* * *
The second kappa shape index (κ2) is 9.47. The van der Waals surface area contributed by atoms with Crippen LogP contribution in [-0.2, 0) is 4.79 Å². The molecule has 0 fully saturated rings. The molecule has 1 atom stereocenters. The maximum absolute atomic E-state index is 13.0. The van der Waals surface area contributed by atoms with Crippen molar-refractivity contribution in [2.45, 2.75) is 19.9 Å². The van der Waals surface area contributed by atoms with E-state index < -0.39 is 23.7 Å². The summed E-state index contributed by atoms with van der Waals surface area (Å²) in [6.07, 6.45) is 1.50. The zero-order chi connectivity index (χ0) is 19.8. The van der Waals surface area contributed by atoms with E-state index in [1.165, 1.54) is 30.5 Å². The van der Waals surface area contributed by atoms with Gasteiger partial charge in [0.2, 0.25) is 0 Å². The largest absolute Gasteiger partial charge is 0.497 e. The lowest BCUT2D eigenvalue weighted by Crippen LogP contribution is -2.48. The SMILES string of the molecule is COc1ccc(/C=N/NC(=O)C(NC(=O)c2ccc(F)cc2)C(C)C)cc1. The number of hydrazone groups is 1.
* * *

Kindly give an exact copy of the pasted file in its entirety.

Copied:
The second kappa shape index (κ2) is 9.47. The van der Waals surface area contributed by atoms with Crippen LogP contribution in [-0.2, 0) is 4.79 Å². The molecule has 0 fully saturated rings. The molecule has 1 atom stereocenters. The maximum absolute atomic E-state index is 13.0. The van der Waals surface area contributed by atoms with Crippen molar-refractivity contribution in [2.45, 2.75) is 19.9 Å². The van der Waals surface area contributed by atoms with E-state index < -0.39 is 23.7 Å². The summed E-state index contributed by atoms with van der Waals surface area (Å²) in [6.07, 6.45) is 1.50. The zero-order chi connectivity index (χ0) is 19.8. The van der Waals surface area contributed by atoms with E-state index in [1.165, 1.54) is 30.5 Å². The van der Waals surface area contributed by atoms with Gasteiger partial charge in [0.2, 0.25) is 0 Å². The largest absolute Gasteiger partial charge is 0.497 e. The lowest BCUT2D eigenvalue weighted by Crippen LogP contribution is -2.48. The SMILES string of the molecule is COc1ccc(/C=N/NC(=O)C(NC(=O)c2ccc(F)cc2)C(C)C)cc1. The number of hydrazone groups is 1.